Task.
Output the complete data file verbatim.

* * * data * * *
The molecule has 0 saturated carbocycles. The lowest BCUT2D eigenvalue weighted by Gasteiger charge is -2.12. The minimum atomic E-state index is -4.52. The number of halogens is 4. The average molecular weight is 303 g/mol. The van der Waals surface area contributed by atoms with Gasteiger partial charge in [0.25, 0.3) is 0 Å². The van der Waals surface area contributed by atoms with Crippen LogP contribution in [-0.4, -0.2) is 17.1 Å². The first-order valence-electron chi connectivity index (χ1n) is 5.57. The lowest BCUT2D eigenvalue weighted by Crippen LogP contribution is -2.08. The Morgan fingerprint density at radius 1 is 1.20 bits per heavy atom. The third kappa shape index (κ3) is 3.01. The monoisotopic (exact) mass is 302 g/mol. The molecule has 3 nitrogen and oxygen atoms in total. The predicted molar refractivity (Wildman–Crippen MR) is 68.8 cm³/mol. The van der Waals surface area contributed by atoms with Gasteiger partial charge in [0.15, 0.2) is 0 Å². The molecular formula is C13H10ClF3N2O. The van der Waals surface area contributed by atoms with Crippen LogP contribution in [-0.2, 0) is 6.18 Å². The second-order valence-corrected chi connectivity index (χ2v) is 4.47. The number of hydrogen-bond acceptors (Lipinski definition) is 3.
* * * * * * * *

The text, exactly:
The molecule has 0 saturated carbocycles. The lowest BCUT2D eigenvalue weighted by Gasteiger charge is -2.12. The minimum atomic E-state index is -4.52. The number of halogens is 4. The average molecular weight is 303 g/mol. The van der Waals surface area contributed by atoms with Gasteiger partial charge in [0.25, 0.3) is 0 Å². The van der Waals surface area contributed by atoms with Crippen LogP contribution in [-0.4, -0.2) is 17.1 Å². The first-order valence-electron chi connectivity index (χ1n) is 5.57. The lowest BCUT2D eigenvalue weighted by Crippen LogP contribution is -2.08. The Morgan fingerprint density at radius 1 is 1.20 bits per heavy atom. The third kappa shape index (κ3) is 3.01. The monoisotopic (exact) mass is 302 g/mol. The molecule has 3 nitrogen and oxygen atoms in total. The predicted molar refractivity (Wildman–Crippen MR) is 68.8 cm³/mol. The van der Waals surface area contributed by atoms with Gasteiger partial charge in [0.15, 0.2) is 0 Å². The molecular formula is C13H10ClF3N2O. The van der Waals surface area contributed by atoms with Crippen LogP contribution in [-0.2, 0) is 6.18 Å². The second-order valence-corrected chi connectivity index (χ2v) is 4.47. The number of hydrogen-bond acceptors (Lipinski definition) is 3.